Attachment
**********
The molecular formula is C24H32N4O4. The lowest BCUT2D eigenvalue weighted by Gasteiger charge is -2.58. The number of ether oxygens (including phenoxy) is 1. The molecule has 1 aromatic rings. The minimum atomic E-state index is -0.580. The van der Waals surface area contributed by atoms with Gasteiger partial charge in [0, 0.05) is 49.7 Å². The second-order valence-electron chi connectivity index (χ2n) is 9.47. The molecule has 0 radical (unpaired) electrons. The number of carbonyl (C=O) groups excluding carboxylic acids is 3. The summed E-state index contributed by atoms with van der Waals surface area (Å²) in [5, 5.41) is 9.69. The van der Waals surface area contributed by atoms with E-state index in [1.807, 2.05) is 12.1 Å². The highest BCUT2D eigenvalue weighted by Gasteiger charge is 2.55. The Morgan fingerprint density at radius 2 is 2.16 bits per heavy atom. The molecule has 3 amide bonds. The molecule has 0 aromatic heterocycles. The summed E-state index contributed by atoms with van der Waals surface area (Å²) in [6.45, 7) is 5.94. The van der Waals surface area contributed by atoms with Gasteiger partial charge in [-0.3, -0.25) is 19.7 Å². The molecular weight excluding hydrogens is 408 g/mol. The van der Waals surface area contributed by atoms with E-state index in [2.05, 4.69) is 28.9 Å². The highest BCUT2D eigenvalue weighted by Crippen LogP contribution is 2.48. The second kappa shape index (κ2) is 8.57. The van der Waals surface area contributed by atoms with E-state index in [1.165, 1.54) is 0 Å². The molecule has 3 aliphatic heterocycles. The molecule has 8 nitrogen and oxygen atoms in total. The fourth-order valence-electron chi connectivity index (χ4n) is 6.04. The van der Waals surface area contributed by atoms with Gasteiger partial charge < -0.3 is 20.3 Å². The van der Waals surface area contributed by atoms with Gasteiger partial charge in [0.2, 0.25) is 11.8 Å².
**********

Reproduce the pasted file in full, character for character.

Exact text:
The molecular formula is C24H32N4O4. The lowest BCUT2D eigenvalue weighted by Gasteiger charge is -2.58. The number of ether oxygens (including phenoxy) is 1. The molecule has 1 aromatic rings. The minimum atomic E-state index is -0.580. The van der Waals surface area contributed by atoms with Gasteiger partial charge in [0, 0.05) is 49.7 Å². The second-order valence-electron chi connectivity index (χ2n) is 9.47. The molecule has 0 radical (unpaired) electrons. The number of carbonyl (C=O) groups excluding carboxylic acids is 3. The summed E-state index contributed by atoms with van der Waals surface area (Å²) in [5, 5.41) is 9.69. The van der Waals surface area contributed by atoms with E-state index in [1.807, 2.05) is 12.1 Å². The highest BCUT2D eigenvalue weighted by Gasteiger charge is 2.55. The Morgan fingerprint density at radius 2 is 2.16 bits per heavy atom. The molecule has 3 amide bonds. The molecule has 0 aromatic heterocycles. The summed E-state index contributed by atoms with van der Waals surface area (Å²) in [6.45, 7) is 5.94. The van der Waals surface area contributed by atoms with Gasteiger partial charge in [-0.3, -0.25) is 19.7 Å². The molecular weight excluding hydrogens is 408 g/mol. The van der Waals surface area contributed by atoms with E-state index in [2.05, 4.69) is 28.9 Å². The highest BCUT2D eigenvalue weighted by Crippen LogP contribution is 2.48. The second kappa shape index (κ2) is 8.57. The van der Waals surface area contributed by atoms with E-state index in [1.165, 1.54) is 0 Å². The molecule has 3 aliphatic heterocycles. The molecule has 8 nitrogen and oxygen atoms in total. The fourth-order valence-electron chi connectivity index (χ4n) is 6.04. The van der Waals surface area contributed by atoms with Gasteiger partial charge < -0.3 is 20.3 Å². The van der Waals surface area contributed by atoms with Gasteiger partial charge in [0.2, 0.25) is 11.8 Å².